Next you need to download the realplayer feed you want to convert. First of all download the realvideo file you want and then view it to see the realtime streaming protocol (RTSP) url inside:

cat politicsshow_16x9_bb.ram
// displays something like rtsp://

Now you can use mplayer to dump the stream to your local disk:

mplayer -dumpstream rtsp://

This will take as long as it would take to view the stream normally. Once it’s finished you can then use mencoder to convert the stream to your required file format. To have H264 (mpeg 4) video, and mp3 audio you would use:

mencoder stream.dump -o bbc-politics.avi -ovc x264 -oac mp3lame

You can get a list of all supported formats with mencoder -ovc help.

Multi-process CLI scripts with PHP

I’ve been wanting to write a multi-process command line script in PHP for a while now, and tonight I finally got round to it. Proc_open() is really useful if you want to run a batch of commands simultaneously, such as querying the A records for multiple domain names, or running a bunch of whois commands.

Anyway, in the following example I’ll show you how to lookup the A records of a number of Google’s domain names in parallel:

You’ll notice there are two foreach loops. In the first we simply “launch” our commands, without waiting for any response from them. In the second, we iterate though and grab the output of each command in sequence until an end of file character is received.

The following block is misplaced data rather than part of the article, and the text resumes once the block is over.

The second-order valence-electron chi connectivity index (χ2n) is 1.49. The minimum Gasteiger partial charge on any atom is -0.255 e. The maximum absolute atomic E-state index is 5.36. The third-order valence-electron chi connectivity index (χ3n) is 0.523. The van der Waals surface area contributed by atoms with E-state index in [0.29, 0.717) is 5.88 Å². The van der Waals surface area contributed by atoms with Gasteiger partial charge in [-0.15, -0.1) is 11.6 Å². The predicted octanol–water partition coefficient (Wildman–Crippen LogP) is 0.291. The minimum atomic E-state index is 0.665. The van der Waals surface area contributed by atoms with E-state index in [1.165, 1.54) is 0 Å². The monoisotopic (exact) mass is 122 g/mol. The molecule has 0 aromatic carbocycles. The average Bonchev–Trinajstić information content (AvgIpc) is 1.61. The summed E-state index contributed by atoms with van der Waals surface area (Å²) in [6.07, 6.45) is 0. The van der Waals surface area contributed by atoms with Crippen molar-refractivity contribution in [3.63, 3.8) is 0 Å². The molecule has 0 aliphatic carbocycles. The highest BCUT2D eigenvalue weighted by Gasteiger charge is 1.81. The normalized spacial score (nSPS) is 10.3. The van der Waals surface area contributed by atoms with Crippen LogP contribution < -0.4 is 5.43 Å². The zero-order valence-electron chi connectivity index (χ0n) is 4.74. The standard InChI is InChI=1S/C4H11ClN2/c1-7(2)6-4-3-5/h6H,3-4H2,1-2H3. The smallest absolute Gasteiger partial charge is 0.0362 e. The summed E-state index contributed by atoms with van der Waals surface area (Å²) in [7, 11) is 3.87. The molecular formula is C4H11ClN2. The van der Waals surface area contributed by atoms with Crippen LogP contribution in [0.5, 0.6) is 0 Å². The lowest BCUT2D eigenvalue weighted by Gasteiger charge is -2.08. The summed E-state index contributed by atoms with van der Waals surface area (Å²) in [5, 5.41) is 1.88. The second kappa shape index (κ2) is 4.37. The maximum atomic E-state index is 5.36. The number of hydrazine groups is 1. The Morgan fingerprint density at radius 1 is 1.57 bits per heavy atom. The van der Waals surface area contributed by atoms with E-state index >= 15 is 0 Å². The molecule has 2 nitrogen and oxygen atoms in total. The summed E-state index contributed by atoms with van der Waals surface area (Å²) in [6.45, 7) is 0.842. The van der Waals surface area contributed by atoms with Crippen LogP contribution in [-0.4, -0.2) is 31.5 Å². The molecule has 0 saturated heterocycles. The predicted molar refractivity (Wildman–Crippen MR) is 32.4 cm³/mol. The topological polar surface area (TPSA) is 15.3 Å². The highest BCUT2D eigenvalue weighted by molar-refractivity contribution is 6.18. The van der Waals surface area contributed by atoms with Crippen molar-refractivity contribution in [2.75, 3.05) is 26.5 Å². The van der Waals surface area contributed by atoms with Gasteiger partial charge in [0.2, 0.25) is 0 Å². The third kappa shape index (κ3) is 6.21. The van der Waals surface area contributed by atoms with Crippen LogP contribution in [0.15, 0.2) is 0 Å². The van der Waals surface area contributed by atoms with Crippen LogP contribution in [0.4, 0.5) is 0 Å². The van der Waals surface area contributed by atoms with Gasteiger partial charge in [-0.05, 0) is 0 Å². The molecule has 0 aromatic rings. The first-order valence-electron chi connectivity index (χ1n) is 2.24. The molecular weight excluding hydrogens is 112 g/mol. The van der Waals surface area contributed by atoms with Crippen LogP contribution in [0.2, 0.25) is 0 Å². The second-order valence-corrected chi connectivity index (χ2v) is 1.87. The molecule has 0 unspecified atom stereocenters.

Upgrading WordPress with Subversion

Besides being a useful tool for software developers to keep track of their source code versions, Subversion also provides a quick and easy way for users to install/upgrade software such as blogs, wiki’s and forums that are constantly being updated with new features and security patches.

However if, like me, you initially installed WordPress manually by downloading the zip file and extracting the files, you will first need to do a little bit of work to link your software in to the subversion repository.

Assuming your wordpress installation is in a folder called blog, you can get it working with the following steps:

# backup the original blog folder
cp -Rp blog blogBACKUP
# create a new folder
mkdir blogNEW
# checkout the latest version of wordpress from their subversion repository
svn co blogNEW/
# copy in any custom changes in wp-content and also the wp-config.php file
cp -Rp blog/wp-con* blogNEW/
# copy in the .htaccess file if you have one
cp -Rp blog/.htaccess blogNEW/
# delete the original blog
rm -rf blog
# move the new blog to your blog locatio
mv blogNEW/ blog
# finally run the http://yourdomain/blog/wp-admin/upgrade.php script in your web browser

Once you’re linked into a Subversion repository, future updates can be applied by simply running:

svn switch

Where the url given is the subversion repository location of the new version you wish to upgrade to.

NB: After every update, you should go to http://yourdomain/blog/wp-admin/upgrade.php in your web browser as their may be some database tables that need upgrading.

Google’s mobile strategy (Android) is spot on

It’s not often that Google (NASDAQ: GOOG) launch a new software development kit with a $10 million prize for developers and a video explanation / press release from one of it’s founders. Yet that is exactly what has happened today with Android’s offical SDK release.

Before you read on, you should probably watch Sergey Brin’s YouTube video.